It started on 23 December, when President-Elect, Donald Trump made this unexpected, alarming “tweet”;
With 115 characters, Donald Trump declared a return to a global nuclear arms race.
It started in 1949, when George Orwell’s Nineteen Eightyfour was published, an alternative reality of a world ruled by three totalitarian superpowers, constantly at war with each other;
It started in 1948, with the beginning of the “Cold War”…
The Scene is set…
Trump’s 23 December “tweet” that the US will resume a build-up of its atomic weapons arsenal should come as no surprise. On 8 September, on the campaign trail, he announced;
“History shows that when America is not prepared is when the danger is greatest. We want to deter, avoid and prevent conflict through our unquestioned military dominance.
I’m gonna build a military that’s gonna be much stronger than it is right now. It’s gonna be so strong, nobody’s gonna mess with us.”
The Military Times assessed Trump’s promised build-up of US forces;
Trump wants an active-duty Army with another 60,000 soldiers in the ranks, an unspecified number of additional sailors to man the 78 ships and submarines he intends to see built in coming years. He wants up to 12,000 more Marines to serve in infantry and tank battalions, and at least another 100 combat aircraft for the Air Force.
If Trump’s administration can accomplish even a portion of this, it could have sweeping effects on rank-and-file military personnel, touching everything from individual advancement opportunities to the number of U.S. troops stationed overseas and overall operational tempo. The scope of growth being suggested would require many more officers and noncommissioned officers, influencing, over the course of several years, how each service recruits, promotes and retains its workforce.
It could reshape how many American troops find themselves assigned to geopolitical hot spots, including the Middle East, Eastern Europe and Southeast Asia. And all of this, in theory, would ease the pace at which service members are deployed or actively preparing to go overseas, which amounts to time away from their homes and families.
Curiously, none of Trump’s hyper-jingoistic election rhetoric seemed to faze Russia’s president, Vladimir Putin. On the contrary, Putin remained zen-like and complimentary of the billionaire-turned-politician. In December 2015, Putin was reported in state media, Sputnik, as saying;
“He is a very bright person, talented without any doubt. It is not our business to assess his worthiness, but he is the absolute leader of the presidential race. He says he wants to move to a different level of relations — a fuller, deeper [level] — with Russia, how can we not welcome this? Of course we welcome this.”
Putin’s comments were also reported in Russian state-controlled media, RT News.
A veritable “love-fest” of compliments were exchanged between the two men. A “bro-mance” had obviously developed between the Oligarch and the Billionaire;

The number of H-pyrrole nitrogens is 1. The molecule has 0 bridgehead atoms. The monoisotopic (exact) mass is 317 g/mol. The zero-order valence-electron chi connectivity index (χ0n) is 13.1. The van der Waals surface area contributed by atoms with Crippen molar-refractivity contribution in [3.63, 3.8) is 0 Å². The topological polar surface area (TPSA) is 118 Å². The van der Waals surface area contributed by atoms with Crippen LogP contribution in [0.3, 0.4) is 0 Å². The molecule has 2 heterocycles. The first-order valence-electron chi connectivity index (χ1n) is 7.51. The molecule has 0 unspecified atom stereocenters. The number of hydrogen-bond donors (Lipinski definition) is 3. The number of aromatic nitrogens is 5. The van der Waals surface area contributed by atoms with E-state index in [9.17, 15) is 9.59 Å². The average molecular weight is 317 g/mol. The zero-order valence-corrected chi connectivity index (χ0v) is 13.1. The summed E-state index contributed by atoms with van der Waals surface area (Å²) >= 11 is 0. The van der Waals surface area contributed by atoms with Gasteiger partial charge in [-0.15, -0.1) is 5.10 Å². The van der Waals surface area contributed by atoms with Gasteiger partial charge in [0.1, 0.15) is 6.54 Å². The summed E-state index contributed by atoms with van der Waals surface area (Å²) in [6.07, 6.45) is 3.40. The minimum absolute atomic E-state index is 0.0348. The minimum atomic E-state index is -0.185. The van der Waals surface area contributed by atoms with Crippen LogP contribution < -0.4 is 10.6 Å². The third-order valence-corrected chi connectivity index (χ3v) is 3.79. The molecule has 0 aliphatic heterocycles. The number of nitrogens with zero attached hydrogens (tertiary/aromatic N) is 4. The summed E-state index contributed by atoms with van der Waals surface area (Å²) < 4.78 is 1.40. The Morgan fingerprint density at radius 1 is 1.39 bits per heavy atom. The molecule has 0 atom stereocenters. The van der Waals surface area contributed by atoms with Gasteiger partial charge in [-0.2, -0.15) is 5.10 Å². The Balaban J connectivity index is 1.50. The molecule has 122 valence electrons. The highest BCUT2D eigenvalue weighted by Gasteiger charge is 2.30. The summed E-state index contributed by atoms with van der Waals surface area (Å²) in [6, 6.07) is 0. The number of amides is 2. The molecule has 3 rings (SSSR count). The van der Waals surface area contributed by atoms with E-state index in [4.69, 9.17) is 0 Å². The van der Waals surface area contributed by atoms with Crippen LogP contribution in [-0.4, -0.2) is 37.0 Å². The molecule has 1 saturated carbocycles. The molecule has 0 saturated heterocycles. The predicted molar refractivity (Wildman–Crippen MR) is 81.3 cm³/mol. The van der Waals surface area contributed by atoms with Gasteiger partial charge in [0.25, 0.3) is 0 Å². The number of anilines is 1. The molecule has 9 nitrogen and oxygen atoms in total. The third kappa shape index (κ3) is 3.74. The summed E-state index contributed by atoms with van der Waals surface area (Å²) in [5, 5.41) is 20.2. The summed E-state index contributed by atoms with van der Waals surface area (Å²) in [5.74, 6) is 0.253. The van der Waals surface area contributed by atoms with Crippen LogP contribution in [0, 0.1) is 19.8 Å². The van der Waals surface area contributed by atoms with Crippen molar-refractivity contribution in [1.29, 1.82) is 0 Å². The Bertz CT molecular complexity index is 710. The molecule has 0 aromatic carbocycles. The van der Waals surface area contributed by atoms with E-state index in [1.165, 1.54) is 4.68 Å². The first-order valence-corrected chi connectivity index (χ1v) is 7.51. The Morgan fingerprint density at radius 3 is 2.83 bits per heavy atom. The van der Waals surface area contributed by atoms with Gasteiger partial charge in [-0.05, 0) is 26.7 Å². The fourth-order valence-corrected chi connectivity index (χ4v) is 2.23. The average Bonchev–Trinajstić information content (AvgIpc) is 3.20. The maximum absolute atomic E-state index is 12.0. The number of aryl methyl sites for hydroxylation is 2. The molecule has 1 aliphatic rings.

Trump: “It is always a great honor to be so nicely complimented by a man so highly respected within his own country and beyond.”
Trump: “He is really very much of a leader. The man has very strong control over his country. Now, it’s a very different system, and I don’t happen to like the system, but certainly in that system he’s been a leader, far more than our president has been a leader.”
Both Putin and leader of the far-right National Front, Marine Le Pen, congratulated Trump on his presidential success.
Their relationship continued, even as Trump ‘tweeted’ on 23 December that the “the United States must greatly strengthen and expand its nuclear capability“.
“I was a bit surprised by the statements from some representatives of the current U.S. administration who for some reason started to prove that the U.S. military was the most powerful in the world.
Nobody is arguing with that.
In the course of his election campaign he (Trump) spoke about the necessity of strengthening the U.S. nuclear arsenal, and strengthening the armed forces. There’s nothing unusual here.”
“We need to strengthen the military potential of strategic nuclear forces, especially with missile complexes that can reliably penetrate any existing and prospective missile defence systems.
We must carefully monitor any changes in the balance of power and in the political-military situation in the world, especially along Russian borders, and quickly adapt plans for neutralising threats to our country.”
So Who is the enemy?!
If, as Putin and Trump are at pains to assert, their relationship is on firm, cordial grounds – why the need for a massive modernisation and build-up of both superpower’s military force? A build-up that could cost both nations billions of dollars and rubles?
Who is the enemy?
Relations between Russia (formerly Soviet Union), China, and the US has always been a “balancing act”. The three have constantly played each other off against each other.
In Nineteen Eightyfour, Orwell took the three-superpower rivalry to its ultimate, destructive, insane conclusion;